This is where the transcontinental railway line was completed. The line was disassembled and contributed as scrap for the metal drives of World War II. The site is now a National Historic Site.
Golden Spike National Historic Site
P.O. Box 897
Brigham City, UT 84302-0923
ph.: (435) 471-2209
Web site: www.nps.gov/gosp
When the Founders of the United States first envisioned the nation, they probably did not realize that eventually it would border the world’s two largest oceans. They certainly could not have imagined that, less than a century later, citizens would be able to traverse the three thousand-mile width of the continent in the span of days. The struggle to achieve that feat came to a conclusion in a little Utah town called Promontory.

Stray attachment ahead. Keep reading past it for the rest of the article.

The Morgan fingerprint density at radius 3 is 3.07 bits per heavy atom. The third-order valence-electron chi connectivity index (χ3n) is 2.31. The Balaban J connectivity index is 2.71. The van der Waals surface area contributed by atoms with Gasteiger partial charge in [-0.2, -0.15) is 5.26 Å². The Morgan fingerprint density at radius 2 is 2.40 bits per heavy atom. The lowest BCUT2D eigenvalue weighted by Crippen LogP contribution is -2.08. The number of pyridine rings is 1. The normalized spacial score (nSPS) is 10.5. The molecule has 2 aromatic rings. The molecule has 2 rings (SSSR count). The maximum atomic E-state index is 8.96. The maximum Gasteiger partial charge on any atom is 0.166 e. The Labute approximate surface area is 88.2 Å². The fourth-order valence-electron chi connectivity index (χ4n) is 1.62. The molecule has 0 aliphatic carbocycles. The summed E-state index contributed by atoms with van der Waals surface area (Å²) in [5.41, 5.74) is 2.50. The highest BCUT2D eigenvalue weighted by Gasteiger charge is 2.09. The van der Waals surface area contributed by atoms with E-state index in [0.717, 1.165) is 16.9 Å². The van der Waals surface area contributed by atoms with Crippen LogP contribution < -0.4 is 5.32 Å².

As in Great Britain and continental Europe, the development of railroad transportation in the United States heralded a new era of exploration and commerce. In fact, railroads were most likely the single largest economic spark the young nation had ever known. Whereas the Mississippi and Missouri Rivers were open deep into the Midwest for ship traffic, much of the nation, particularly the newly settled areas in the Rocky Mountains and along the Pacific coast, was virtually inaccessible. While settlers had reached these areas by horse and wagon, supplies could not be delivered quickly via that method. Therefore, the penetration of the railroad into these areas changed the new economies dramatically. The agricultural products and mineral ores of the West could now be transported to the manufacturing centers of the East. In addition, food, supplies, and other raw materials could be sent to the West over the railways, helping to bolster the fledgling industries there.